"O Allah! Make me among those who, when they commit an act of virtue, feel good, and when they commit a mistake, they seek forgiveness." [Ibn Majah]
Tawbah (repentance) and Istighfar (seeking forgiveness from Allah) are among the most meritorious acts of virtue for the believers.
The act for which we perform tawbah and istighfar is not necessarily a sin, or an act of disobedience to Allah; it also includes our shortcomings. As we realize Allah's immense favors to us, all of our thankfulness and devotion clearly appears to be inadequate. As we realize the grandeur of Allah, Most High, our acts of worship and obedience clearly are seen to be insufficient. The higher a person is on the scale of taqwa, piety and God consciousness, the greater is this sense of inadequacy. Consequently the greater is his/her practice of istighfar.
That is why all the Prophets (as) preached and practiced tawbah and istighfar. We do not have to invent any sins, inherited or personal, to explain their repentance. In fact all the prophets were free of sin, as Allah appointed them as role models for humanity and Allah did not send defective role models.
The leader of all the prophets was Prophet Muhammad (saw) a fact which was also symbolized in his leading of all the prophets in Salah (prayer) in Jerusalem during Isra'. And what did the prayer leader of the prophets use to do after every prayer? He used to say astaghfirullah (I seek Allah's forgiveness) three times! This is the istighfar that comes out of the highest level of God consciousness! He taught us to perform istighfar profusely, as he himself practiced.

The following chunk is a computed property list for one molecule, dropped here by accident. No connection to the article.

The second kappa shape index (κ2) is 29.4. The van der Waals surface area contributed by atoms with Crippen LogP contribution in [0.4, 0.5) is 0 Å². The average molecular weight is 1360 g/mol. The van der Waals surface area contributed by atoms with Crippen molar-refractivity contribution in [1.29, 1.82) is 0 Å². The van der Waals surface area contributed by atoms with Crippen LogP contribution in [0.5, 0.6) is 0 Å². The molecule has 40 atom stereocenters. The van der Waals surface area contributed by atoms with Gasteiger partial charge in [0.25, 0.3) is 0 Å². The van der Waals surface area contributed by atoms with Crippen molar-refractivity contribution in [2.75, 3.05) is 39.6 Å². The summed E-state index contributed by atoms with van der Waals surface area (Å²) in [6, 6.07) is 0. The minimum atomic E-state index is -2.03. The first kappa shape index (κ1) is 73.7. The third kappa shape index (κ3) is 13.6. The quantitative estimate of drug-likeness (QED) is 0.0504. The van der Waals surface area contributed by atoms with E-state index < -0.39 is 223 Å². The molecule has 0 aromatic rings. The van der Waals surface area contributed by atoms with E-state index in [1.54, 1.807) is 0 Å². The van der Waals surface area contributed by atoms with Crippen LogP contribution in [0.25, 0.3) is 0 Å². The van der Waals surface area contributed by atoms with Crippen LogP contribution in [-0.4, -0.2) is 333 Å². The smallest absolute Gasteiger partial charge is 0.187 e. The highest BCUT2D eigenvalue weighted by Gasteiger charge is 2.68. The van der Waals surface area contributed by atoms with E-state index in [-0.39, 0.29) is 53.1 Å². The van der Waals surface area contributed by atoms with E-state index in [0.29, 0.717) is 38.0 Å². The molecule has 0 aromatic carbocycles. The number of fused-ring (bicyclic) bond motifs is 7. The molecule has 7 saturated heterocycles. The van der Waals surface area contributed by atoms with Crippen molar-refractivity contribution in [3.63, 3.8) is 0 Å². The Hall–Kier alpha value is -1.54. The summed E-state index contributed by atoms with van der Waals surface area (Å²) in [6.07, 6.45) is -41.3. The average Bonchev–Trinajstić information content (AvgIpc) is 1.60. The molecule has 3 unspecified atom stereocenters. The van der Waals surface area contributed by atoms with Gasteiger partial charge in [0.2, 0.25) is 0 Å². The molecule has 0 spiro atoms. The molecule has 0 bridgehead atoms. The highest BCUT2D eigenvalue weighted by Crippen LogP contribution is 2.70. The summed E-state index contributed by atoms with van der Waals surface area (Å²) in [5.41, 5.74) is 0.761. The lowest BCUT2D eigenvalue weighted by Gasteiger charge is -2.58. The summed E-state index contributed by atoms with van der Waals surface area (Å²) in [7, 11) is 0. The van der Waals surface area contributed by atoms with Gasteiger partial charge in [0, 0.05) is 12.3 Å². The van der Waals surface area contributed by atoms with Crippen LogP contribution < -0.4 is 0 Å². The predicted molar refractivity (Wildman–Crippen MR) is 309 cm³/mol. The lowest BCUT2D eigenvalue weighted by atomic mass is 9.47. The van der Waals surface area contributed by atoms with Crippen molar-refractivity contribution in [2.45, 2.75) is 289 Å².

Istighfar is also a means of enhancing that consciousness of Allah and strengthening our relationship with Him. We turn to no one except Allah in repentance. We confess our deepest errors, shortcomings, failures, and sins to Him and Him alone.
We need istighfar to constantly purify and cleanse our heart. We are not born in sin, but we are born in weakness. We are prone to fall prey to the many temptations that are part of our test in this life. And when we do fall and commit a sin, it produces a dark spot in our heart. A famous hadith, reported by Abu Huraira (ra) describes this process. When a person shows remorse and repents, that dark spot is removed. Otherwise it will stay there and grow with each additional sin. A time may come when his heart is full of darkness because of un-repented sins.
Today, unfortunately, we see so many examples of this all around us. In the "everything goes" post-modern world, good and evil do not mean anything anymore. Then there is a whole crop of misguided psychologists who are ready to assure you that the only guilt you should feel is for feeling guilty in the first place! Is it any wonder that in the English language the word sin is now normally used to describe things that are delicious, attractive, fun, and highly desirable? That this darkness of the heart should be considered enlightenment only completes the inversion.
But there is hope for those who seek hope. No matter how corrupt we might have become, we can always make a U-turn. We can repent and seek forgiveness from our Beneficent and Merciful Creator Who is always ready to forgive those who turn to Him in sincerity. "O my Servants who have transgressed against their souls! Despair not of the Mercy of Allah. Verily, Allah forgives all sins: for He is Oft-Forgiving, Most Merciful" [az-Zumar 39:53]. Further a hadith declares:
(courtesy of http://www.albalagh.net)